Largest Marine Reserve In The Americas Created In Chile

First Posted: Oct 05, 2015 03:18 PM EDT

One of the largest marine reserves in the Americas was recently created in Chile, hundreds of miles off its coast.

The Chilean government announced that a protected area, approximately the size of Italy, has been reserved as a Marine Protected Area (MPA), according to a news release

The area is known as the Nazca-Desventuradas Marine Park and consists of 8 percent of ocean areas worldwide that have been declared off-limits to fishing, according to conservation analyst, Russell Moffitt of the Marine Conservation Institute in Seattle, Washington.

The marine protected area scopes about 115,000 square miles of ocean around San Ambrosio and San Felix Islands collaboratively known as the Desventuradas. Before the new development, these islands were under minute amounts of solely sword fishing, which amounted to 0.5 percent of Chile's total swordfish catch.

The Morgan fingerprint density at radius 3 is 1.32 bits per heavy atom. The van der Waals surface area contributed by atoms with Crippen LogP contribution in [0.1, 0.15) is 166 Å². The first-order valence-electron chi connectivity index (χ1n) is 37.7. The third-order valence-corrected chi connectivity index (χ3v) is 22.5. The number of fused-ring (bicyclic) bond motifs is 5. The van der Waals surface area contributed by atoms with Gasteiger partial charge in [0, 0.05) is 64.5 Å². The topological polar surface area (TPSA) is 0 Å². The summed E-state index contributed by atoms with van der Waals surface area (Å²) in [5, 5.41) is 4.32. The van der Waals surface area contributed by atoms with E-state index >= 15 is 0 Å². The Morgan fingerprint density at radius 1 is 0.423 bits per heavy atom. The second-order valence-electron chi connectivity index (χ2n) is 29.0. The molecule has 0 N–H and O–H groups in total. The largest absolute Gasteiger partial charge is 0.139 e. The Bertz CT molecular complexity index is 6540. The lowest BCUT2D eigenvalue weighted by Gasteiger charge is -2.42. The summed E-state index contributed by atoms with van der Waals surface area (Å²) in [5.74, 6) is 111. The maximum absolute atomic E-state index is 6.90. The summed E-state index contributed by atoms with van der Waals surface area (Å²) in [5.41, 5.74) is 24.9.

Some amounts of fishing will continue in an unprotected wedge-shaped area, which allows the MPA to take a unique shape. Also, a small lobster fishery certified by Marine Stewardship Council, which is an international seafood organization, will continue its operations within a small sector outside the reserve areas, according to Alex Munoz, vice president of Oceana in Chile.

The new MPA was implemented to protect an ideal ecosystem; this enables scientists to determine how marine factions are supposed to function, according to Alan Friedlander, chief scientist for National Geographic Society's Pristine Seas project.

The Desventuradas' oceanic environment is made up of a combination of tropical and temperate marine species, some which are not found anywhere else in the world, according to marine ecologist Enric Sala.

"For many years, Chile has been one of the most important fishing countries in the world. Unfortunately, that led to depletion of our marine resources. With the creation of this marine park around Desventuradas, we're also becoming a leader in marine conservation," Munoz said, via National Geographic

Many countries are still working on meeting the United Nations' quota of protecting an average of 10 percent of the world's oceans by 2020. 

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